The bench press is the most popular weight training exercise on the planet.
Which is probably why the first question you usually get when you let people know that you work out is . . .
“How much ya’ bench?”
It’s no accident that the bench press has attained that lofty position. Let’s investigate the 5 key benefits of bench press.
Bench Press Benefit #1: It Gets You Strong
When it comes to upper body strength, the bench press has no parallel. It will get you quicker stronger than anything else. In fact, most newbies will be able to improve their bench press weight by about 40% in the first 6 months of training (1).
When you get stronger in the bench, you will not only be improving your ability to push a weight directly up from your body. You’ll also be getting stronger in the overhead press. In addition, your triceps, core, and lower back will strengthen up significantly.
Bench Press Benefit #2: It Gets You Big
The target muscle of the standard bench press is the chest. Of course, there are a whole lot of other chest exercises you can do, from push ups to cable cross-overs. But there is nothing that will allow you to place the amount of overload resistance on the pecs that you can achieve with the bench press. And, as you know, it’s overload that builds muscle.
The prime mover in the bench press is your pec major. As the name suggests, this slab of beef makes up the thick, meaty portion of your chest. Making it bigger will give a guy the look of thick, raw power. This is the muscle that is responsible for pushing the weight away from your body.
The bench press also hits the minor pec, which lies under the major pec. Building the minor pec will lift your chest and push it out. It will also increase your strength on moves that require scapular downward rotation.
Bench pressing will also give you crazy strong delts. As a result of the overload, you’ll be able to build impressive medial and anterior delt muscles. The combination of thicker chest and wider shoulders will stretch your T-shirt fabric to the breaking point.
How about bigger arms?
It turns out that bench pressing, not barbell curling, will get you there faster. Two-thirds of the upper arm are comprised of the triceps, and the bench press directly hits all three heads (medial, long, and lateral). As a heavy bencher, you will naturally get bigger arms. In addition, you will be boosting your strength on all pressing exercises.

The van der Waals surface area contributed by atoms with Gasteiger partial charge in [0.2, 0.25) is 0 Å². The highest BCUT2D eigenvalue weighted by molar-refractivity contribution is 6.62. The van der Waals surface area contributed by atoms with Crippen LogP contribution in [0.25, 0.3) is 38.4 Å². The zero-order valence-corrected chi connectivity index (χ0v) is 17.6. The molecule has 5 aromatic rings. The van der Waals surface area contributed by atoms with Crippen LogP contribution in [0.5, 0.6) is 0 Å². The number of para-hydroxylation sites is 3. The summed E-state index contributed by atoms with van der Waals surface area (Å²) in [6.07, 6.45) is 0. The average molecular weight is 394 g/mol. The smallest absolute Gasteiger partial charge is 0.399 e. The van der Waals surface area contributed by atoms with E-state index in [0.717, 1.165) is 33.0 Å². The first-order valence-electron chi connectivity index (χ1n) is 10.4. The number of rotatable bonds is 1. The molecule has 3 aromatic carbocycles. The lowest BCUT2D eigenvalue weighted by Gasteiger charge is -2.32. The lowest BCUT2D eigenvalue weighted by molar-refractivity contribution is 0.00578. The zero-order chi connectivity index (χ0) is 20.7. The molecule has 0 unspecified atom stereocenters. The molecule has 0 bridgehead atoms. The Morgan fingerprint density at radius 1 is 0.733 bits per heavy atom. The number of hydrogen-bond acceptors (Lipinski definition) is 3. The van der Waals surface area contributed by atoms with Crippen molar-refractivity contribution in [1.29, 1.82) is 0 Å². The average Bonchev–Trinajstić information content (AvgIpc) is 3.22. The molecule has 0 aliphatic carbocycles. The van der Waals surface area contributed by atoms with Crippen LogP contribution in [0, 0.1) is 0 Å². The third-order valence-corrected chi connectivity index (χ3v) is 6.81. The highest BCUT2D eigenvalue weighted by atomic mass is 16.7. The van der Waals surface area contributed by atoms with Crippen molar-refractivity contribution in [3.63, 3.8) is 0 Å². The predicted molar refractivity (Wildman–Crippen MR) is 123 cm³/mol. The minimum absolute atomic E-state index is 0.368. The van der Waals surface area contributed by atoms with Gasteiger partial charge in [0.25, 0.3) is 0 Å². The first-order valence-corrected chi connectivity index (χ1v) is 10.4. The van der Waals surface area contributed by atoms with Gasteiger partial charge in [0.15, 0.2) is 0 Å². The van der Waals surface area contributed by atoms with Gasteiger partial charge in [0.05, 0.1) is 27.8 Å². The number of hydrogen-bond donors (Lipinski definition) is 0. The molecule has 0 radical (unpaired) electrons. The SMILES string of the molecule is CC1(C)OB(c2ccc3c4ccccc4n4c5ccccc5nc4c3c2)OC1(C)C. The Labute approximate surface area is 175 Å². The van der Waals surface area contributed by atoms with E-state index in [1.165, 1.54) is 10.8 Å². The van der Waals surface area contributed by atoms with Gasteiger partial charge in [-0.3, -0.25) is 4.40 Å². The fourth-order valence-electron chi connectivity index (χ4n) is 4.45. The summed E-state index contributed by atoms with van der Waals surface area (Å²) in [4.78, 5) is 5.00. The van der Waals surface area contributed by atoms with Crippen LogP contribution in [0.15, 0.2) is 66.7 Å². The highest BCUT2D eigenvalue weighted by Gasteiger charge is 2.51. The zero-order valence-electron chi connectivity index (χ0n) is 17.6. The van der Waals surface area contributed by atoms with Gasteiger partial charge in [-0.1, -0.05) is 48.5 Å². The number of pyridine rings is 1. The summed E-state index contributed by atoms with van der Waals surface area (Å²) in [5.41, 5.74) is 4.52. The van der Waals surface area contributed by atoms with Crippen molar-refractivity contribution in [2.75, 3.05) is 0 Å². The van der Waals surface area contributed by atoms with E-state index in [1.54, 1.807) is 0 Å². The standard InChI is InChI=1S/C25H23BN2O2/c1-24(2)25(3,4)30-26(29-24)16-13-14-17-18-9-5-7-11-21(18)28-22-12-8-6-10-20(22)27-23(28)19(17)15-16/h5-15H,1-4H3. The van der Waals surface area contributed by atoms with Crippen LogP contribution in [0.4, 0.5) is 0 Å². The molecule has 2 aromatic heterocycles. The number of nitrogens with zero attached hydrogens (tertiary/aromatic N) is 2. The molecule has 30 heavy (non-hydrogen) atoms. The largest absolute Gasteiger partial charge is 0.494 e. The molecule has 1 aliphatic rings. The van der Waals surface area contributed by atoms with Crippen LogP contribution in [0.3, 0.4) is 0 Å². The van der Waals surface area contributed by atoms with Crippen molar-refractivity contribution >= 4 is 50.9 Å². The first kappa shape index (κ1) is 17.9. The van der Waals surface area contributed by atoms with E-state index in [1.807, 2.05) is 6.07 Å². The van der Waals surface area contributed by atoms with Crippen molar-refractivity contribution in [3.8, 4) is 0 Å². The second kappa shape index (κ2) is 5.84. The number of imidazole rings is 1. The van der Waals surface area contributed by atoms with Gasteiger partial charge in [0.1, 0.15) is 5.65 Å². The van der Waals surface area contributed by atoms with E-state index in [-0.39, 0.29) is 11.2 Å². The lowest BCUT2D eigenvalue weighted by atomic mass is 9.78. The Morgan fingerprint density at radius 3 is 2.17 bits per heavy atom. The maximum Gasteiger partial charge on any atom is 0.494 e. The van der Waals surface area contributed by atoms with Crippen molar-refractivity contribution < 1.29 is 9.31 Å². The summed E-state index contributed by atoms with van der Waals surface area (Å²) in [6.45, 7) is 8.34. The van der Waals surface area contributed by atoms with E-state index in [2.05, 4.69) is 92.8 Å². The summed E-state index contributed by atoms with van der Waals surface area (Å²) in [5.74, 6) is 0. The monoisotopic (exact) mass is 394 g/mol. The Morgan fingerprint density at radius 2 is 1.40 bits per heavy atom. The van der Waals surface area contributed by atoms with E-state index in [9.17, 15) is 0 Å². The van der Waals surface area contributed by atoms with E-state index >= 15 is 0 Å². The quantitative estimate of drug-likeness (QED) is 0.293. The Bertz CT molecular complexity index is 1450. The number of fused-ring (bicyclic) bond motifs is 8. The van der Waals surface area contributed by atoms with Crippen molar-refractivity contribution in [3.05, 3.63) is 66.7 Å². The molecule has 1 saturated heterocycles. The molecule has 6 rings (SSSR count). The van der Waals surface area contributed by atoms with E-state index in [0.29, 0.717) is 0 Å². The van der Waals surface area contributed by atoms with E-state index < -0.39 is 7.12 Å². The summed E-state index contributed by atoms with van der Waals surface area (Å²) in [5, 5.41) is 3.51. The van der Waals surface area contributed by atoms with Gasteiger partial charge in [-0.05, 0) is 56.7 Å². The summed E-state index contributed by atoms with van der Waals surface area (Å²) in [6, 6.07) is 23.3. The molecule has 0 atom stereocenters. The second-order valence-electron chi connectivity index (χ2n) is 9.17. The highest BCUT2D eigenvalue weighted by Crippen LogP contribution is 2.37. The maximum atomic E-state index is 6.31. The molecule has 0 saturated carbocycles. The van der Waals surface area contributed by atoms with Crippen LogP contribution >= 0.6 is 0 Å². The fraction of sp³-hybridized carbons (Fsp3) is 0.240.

An often forgotten benefit of benching is that it develops and strengthens the serratus anterior muscles, located between the armpit and the ribs. Well developed serratus muscles not only look great, but they will also improve the functionality of your core and make you more powerful in twisting motions, such as when punching or whacking a baseball.
Bench Press Benefit #3: It Strengthens Your Bones
Who would’ve known that benching makes your bones stronger? But, that’s precisely what a 2014 study by Shanb, et al. revealed. The study, which was published in the Journal of Family and Community Medicine, showed that people who exercised with the bench press increased the bone mass density of the lumbar spine, the right neck femur, and the right distal radial head. The study authors recommended that elderly people with osteoporosis would do well to incorporate bench press training into their lifestyle (2).
Bench Press Benefit #4: It Boosts Your Testosterone Levels
When you force your body to lift an extremely heavy weight, such as you do when benching, your body’s natural production of testosterone goes into overdrive. That’s why guys who are intent on packing on mass simply must bench – along with squatting and deadlifting. The more testosterone floating around your system, the stronger you’ll be – and the more muscle you will build (3).
Bench Press Benefit #5: It Improves Your Functional Strength
As the ultimate free weight exercise, the bench press improves your body’s ability to move through a natural range of motion. Unlike machines, it recruits stabilizer muscle groups and allows the body to balance and resist gravity.
Some people have complained that the bench press is not a functional exercise because you hardly ever replicate the benching movement in real life. The truth is that strength in the upper body is relatable to any movement. And there is nothing that will develop that strength as efficiently as the bench.
If you are developing your body as a whole – as you will when doing the bench, along with squats and deadlifts – you will be able to transfer the power that you develop and utilize it in a functional way.
So, the fact that the bench press doesn’t precisely simulate the body positioning and directional force of the scrum in the game of rugby, doesn’t mean that the bench won’t make you a better scrummer.
It most definitely will.
Bench Press Bottom Line
If you’re serious about getting big and strong, there’s absolutely no reason why you’d want to leave the bench press out of your routine. This master move is far more than a chest exercise. It is a complete upper body exercise that hits the chest, delts, arms, and core.
So, how much ya’ bench?
(1) Saeterbakken AH, Van Den Tillaar R, Fimland MS (2011). A comparison of muscle activity and 1-RM strength of three chest-press exercises with different stability requirements. J Sports Sci. 29(5):533–538.
Contreras B, Leahey S (2011). The Best Damn Bench Press Article Period. T-Nation.com
Duffey MJ (2008). A Biomechanical Analysis of the Bench Press. A Dissertation in Kinesiology, Pennsylvania State University. 91.
Saeterbakken AH, Van Den Tillaar R, Fimland MS (2011). A comparison of muscle activity and 1-RM strength of three chest-press exercises with different stability requirements. J Sports Sci. 29(5):533–538.